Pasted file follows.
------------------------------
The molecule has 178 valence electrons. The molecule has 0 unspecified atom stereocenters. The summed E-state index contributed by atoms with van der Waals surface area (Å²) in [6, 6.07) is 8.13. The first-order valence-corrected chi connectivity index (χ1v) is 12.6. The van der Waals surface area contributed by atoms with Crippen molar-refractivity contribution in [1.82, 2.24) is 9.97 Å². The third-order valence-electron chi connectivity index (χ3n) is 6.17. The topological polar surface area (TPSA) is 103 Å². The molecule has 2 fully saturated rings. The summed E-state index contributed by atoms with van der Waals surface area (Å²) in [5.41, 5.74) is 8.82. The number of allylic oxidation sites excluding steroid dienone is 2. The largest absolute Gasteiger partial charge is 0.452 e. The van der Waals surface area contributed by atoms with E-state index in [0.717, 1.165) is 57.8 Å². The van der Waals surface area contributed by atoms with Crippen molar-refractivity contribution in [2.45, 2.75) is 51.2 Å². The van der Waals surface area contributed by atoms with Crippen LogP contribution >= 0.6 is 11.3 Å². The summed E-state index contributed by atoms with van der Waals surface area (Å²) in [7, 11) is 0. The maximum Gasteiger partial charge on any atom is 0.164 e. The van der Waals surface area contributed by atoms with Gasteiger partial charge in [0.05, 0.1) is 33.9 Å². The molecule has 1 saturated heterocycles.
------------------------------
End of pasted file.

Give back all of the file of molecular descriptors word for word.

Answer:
The molecule has 178 valence electrons. The molecule has 0 unspecified atom stereocenters. The summed E-state index contributed by atoms with van der Waals surface area (Å²) in [6, 6.07) is 8.13. The first-order valence-corrected chi connectivity index (χ1v) is 12.6. The van der Waals surface area contributed by atoms with Crippen molar-refractivity contribution in [1.82, 2.24) is 9.97 Å². The third-order valence-electron chi connectivity index (χ3n) is 6.17. The topological polar surface area (TPSA) is 103 Å². The molecule has 2 fully saturated rings. The summed E-state index contributed by atoms with van der Waals surface area (Å²) in [5.41, 5.74) is 8.82. The number of allylic oxidation sites excluding steroid dienone is 2. The largest absolute Gasteiger partial charge is 0.452 e. The van der Waals surface area contributed by atoms with E-state index in [0.717, 1.165) is 57.8 Å². The van der Waals surface area contributed by atoms with Crippen molar-refractivity contribution in [2.45, 2.75) is 51.2 Å². The van der Waals surface area contributed by atoms with Crippen LogP contribution >= 0.6 is 11.3 Å². The summed E-state index contributed by atoms with van der Waals surface area (Å²) in [7, 11) is 0. The maximum Gasteiger partial charge on any atom is 0.164 e. The van der Waals surface area contributed by atoms with Gasteiger partial charge in [0.05, 0.1) is 33.9 Å². The molecule has 1 saturated heterocycles.